B.R. James, J.
1. This petition by Shiva Vikash Trivedi under Article 226 of the Constitution seeks the quashing of an order of the Executive Council of the University of Allahabad cancelling the result of the petitioner's LL.B. (Previous) Examination of 1957 and! debarring him from the Examination of 1958 on the ground of using unfair means in the Examination of 1957.
2. It is common ground that the petitioner appeared as an ex-student at the LL.B. (Previous) Examination of the University in 1957, and the Examination was held in April of that year. He was given a seat in the vicinity of a bamboo lattice (tat-tar) in the verandah of the Physics Department. On the 25th April while the Examination was in progress two pieces of paper containing notes on law in his hand writing were found below his Examination desk. The invigilator, Assistant Professor R.S. Gupta, detected them, and after a preliminary questioning recorded the petitioner's replies on a typed sheet of paper. Thereafter, the Executive Council after considering the petitioner's replies aforesaid and the remarks of Mr. Gupta and the Head Invigilator on the incident, held that the petitioner had used unfair means in his Examination and thereupon passed the) order which is now impugned.
3. The petitioner's contention is that neitherthe 'University' nor the Vice-Chancellor questionedhim on the matter but instead passed the impugnedorder without giving him a chance of explaining,hence the order has been passed contrary to the rulesof natural justice.
4. The contention is devoid of force. The rule of natural justice merely requires that no person shall be condemned unheard. In a case like the present it nowhere requires any questioning of the offending examinee by the 'University' or the Executive Council; it is sufficient for the University's agent or delegate on the spot, Mr. Gupta in this case, to give him a reasonable opportunity of explaining his position. That Mr. Gupta did so in the instant case should not admit of any doubt. The original paper on which he took the petitioner's explanation has been produced before me, and Annexure 'A' is its true copy. Apart from the relevant particulars it contains the following questions :
'(1) Were the things mentioned above recovered from you?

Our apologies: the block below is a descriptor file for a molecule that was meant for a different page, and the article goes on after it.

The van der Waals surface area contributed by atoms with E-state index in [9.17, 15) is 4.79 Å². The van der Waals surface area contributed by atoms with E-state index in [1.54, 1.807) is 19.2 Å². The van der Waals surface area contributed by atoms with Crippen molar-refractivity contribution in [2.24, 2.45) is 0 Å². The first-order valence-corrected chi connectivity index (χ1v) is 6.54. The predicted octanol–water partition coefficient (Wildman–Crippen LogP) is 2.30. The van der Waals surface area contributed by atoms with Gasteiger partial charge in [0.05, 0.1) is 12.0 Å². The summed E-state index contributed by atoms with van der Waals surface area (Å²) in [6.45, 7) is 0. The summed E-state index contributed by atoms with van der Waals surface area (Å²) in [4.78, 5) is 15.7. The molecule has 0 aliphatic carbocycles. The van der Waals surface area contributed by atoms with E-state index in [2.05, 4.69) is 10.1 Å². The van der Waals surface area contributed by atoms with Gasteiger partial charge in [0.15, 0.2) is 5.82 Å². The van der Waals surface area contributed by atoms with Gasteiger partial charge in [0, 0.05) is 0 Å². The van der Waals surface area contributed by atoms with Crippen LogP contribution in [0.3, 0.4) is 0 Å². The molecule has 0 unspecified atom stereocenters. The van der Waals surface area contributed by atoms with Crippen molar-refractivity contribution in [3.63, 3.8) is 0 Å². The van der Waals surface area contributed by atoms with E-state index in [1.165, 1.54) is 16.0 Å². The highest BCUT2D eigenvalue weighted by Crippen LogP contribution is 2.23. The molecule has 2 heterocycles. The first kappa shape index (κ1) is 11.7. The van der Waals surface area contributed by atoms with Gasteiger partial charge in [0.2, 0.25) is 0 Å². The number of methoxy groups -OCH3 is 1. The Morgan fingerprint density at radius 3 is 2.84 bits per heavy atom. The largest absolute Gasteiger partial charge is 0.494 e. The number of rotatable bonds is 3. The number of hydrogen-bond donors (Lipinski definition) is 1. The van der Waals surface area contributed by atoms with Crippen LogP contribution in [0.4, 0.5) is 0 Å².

(a) Whether they were recovered from your person?
(b) Whether they were recovered from your desk or seat.
2. Why did you keep these articles with you?
3. Whether you had taken any help from them?
4. Whether you have to say anything else?'
Against each of these questions is an answer by the petitioner in his own handwriting and duly signed y him. Below it under the heading 'Report of the Invigilator' is the following remark by Mr. Gupta:
'I found the two hand-written pages below the desk. On enquiry the candidate asked pardon by saying that the wind had blown them there. He was excused for this type of offence once two days ago. I take special precaution to see that no loose papers are to be found near the seats of the candidates'.
Following Mr. Gupta's report is the following report by the Head Invigilator :
'I confirm all that Sri R.S. Gupta has written above. We had excused him with a warning two days ago for an identical offence believing his explanation to be genuine.'
In the face of these documents it passes understanding how the petitioner has the temerity to pretend that he was given no opportunity of answering the charge. There is also on the record an affidavit by the Confidential Assistant of the Vice-Chancellor or the University to the effect that he was present at the meeting of the Executive Council when the petitioner's case was considered and that the Council 'read and deliberated over the explanation given by him and unanimously considered the explanation given by him as unsatisfactory'.